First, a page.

NCPA - National Center for Policy Analysis


April 6, 2010

Bad water and bad sanitation kill 2.8 million people a year.  Three in four victims are children.  Reacting to this catastrophe, some philosophers argue that declaring clean water a human right would save lives.  Alas, solving problems is not as easy as that.  The connection between intention and result is tenuous, says David Zetland, an S.V. Ciriacy-Wantrup Postdoctoral Fellow in Natural Resource Economics & Political Economy at the University of California, Berkeley. 

Fifteen countries have amended their constitutions to include a human right to potable water.  What have they gained from this exercise?  Zetland compared citizens' "access to an improved water supply" (a U.N. definition) in these countries to access in similar countries without rights: 

  • With complete data for 12 countries, he found that access went from 74 percent of the population before rights to 81 percent in 2006.
  • In 12 comparable countries without water rights, access increased from 77 percent to 82 percent. 

In other words, rights do not necessarily lead to results, says Zetland. 

A quick glance at the water rights countries (Colombia, Ethiopia, Iran, Nigeria, Philippines and others) hints at the real problem:  These are developing countries with weak institutions, opaque politics and deep corruption.   It's naive to hope that a "right" will lead to flowing taps in a place where free speech gets you killed, police solicit bribes from victims and politicians give state assets to cronies, says Zetland.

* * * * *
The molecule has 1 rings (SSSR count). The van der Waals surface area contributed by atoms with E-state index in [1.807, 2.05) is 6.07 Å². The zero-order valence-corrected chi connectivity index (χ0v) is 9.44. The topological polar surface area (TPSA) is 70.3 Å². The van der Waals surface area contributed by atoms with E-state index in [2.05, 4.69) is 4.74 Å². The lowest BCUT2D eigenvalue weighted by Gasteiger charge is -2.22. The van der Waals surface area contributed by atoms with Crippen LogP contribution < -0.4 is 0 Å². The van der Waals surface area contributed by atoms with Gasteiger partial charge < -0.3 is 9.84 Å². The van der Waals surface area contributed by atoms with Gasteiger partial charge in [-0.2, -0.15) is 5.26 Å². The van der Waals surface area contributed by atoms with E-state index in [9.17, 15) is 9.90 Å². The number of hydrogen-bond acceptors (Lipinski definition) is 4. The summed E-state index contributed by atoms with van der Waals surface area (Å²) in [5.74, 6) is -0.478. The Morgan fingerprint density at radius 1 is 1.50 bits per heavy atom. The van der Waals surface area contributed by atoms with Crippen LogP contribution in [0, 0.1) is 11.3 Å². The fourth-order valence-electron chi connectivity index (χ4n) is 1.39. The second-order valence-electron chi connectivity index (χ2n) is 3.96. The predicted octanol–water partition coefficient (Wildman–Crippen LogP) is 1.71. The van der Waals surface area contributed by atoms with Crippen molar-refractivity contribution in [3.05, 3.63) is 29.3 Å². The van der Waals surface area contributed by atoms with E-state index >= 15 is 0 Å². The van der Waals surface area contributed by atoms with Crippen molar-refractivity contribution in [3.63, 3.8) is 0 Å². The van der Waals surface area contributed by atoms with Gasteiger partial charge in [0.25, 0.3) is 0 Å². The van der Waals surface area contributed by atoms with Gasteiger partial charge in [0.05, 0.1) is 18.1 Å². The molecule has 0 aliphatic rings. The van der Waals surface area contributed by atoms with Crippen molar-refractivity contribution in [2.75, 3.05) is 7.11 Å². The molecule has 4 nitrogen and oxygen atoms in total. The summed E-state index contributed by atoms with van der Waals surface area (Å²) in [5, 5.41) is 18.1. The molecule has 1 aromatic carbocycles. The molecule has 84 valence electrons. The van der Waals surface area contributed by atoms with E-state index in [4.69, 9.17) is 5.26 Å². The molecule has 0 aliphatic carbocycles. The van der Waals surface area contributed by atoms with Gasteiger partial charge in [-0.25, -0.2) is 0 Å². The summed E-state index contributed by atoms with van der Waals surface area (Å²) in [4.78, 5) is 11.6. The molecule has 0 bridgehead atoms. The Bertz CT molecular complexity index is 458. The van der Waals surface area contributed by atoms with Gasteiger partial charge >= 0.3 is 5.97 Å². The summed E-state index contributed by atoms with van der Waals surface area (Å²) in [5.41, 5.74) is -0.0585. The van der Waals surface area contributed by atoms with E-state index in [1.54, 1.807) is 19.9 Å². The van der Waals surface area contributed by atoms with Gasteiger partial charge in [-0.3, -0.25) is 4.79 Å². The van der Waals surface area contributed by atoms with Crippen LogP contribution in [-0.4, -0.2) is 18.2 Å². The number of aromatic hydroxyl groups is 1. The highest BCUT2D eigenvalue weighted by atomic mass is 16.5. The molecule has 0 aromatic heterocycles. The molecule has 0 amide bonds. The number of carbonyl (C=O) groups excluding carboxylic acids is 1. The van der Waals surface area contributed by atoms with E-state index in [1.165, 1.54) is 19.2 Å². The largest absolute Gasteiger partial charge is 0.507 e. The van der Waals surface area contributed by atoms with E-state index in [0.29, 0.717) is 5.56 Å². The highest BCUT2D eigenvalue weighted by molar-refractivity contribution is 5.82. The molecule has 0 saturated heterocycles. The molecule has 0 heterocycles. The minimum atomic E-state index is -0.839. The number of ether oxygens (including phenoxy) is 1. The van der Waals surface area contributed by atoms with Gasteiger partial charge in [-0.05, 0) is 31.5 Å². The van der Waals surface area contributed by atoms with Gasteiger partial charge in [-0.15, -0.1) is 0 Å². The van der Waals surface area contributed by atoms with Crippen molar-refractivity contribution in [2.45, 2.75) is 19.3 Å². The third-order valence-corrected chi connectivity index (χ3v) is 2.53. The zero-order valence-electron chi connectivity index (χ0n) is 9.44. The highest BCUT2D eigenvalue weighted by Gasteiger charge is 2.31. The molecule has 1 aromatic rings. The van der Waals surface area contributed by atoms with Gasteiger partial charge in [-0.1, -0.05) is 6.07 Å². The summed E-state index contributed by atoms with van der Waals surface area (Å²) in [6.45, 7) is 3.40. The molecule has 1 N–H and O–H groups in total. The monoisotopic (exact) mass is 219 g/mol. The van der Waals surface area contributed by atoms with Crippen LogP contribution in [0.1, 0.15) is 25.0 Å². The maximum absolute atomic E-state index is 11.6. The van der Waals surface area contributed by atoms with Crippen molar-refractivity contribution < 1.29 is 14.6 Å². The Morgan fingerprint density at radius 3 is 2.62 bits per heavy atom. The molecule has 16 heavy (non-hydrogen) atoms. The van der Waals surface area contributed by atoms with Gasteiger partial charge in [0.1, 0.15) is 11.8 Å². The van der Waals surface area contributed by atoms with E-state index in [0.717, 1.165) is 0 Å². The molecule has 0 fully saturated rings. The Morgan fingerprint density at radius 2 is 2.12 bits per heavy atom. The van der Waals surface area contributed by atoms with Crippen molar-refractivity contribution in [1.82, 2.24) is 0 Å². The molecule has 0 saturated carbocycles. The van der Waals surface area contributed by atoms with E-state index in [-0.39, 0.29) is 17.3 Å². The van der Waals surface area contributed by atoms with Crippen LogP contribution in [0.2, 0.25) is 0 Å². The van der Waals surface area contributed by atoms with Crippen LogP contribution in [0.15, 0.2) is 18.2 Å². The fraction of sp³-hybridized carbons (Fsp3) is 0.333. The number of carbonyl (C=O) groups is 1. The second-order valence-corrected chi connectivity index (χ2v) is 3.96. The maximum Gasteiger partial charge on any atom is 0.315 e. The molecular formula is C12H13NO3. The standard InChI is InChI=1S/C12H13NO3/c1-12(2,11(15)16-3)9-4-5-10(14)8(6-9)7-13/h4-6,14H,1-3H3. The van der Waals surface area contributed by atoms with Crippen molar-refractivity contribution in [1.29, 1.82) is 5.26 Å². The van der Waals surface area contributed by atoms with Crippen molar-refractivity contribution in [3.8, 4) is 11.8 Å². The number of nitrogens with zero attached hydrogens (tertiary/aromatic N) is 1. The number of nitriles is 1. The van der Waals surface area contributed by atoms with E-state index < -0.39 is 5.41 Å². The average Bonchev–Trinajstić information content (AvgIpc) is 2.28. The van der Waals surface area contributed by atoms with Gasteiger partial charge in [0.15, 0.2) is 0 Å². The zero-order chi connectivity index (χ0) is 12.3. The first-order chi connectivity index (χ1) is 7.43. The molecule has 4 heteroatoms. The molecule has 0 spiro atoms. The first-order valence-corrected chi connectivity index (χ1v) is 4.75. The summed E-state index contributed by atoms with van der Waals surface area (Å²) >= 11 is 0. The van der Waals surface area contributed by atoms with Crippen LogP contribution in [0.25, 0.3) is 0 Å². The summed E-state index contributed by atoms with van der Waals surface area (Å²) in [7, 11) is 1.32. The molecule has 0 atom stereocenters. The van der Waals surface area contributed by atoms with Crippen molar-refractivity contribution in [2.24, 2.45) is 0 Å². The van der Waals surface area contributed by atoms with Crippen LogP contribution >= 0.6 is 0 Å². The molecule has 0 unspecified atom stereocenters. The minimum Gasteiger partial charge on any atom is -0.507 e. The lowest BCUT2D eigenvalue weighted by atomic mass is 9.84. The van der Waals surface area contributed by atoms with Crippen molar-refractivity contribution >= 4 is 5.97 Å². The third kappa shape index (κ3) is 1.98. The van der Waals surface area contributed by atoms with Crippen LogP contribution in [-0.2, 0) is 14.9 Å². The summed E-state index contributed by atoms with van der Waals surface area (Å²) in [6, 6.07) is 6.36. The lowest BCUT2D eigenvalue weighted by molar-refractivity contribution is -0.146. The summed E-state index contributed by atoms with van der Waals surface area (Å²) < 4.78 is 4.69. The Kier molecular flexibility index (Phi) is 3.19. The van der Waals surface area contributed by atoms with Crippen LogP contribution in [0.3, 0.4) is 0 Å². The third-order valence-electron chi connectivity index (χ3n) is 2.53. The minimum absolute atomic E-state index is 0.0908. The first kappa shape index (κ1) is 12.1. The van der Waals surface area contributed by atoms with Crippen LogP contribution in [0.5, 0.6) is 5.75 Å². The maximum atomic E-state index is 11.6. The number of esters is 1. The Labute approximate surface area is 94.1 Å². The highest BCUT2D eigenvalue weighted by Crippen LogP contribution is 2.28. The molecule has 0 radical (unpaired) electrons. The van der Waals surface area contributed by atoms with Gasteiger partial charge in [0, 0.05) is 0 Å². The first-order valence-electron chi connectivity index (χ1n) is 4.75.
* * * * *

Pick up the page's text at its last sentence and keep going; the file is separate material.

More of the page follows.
So how can we get adequate clean water if not through constitutional rights, asks Zetland? 

Consider the conventional wisdom that "water flows toward money."  Although it seems even less likely that we can give the poor money when we can't even give them water, there is one way to square the circle: Give the poor property rights in water they already own as citizens.  As Hernando de Soto might say, give life to their "dead capital" by turning it into tradable property rights. 

Source: David Zetland, "Water Rights and Human Rights," Forbes, April 12, 2010. 

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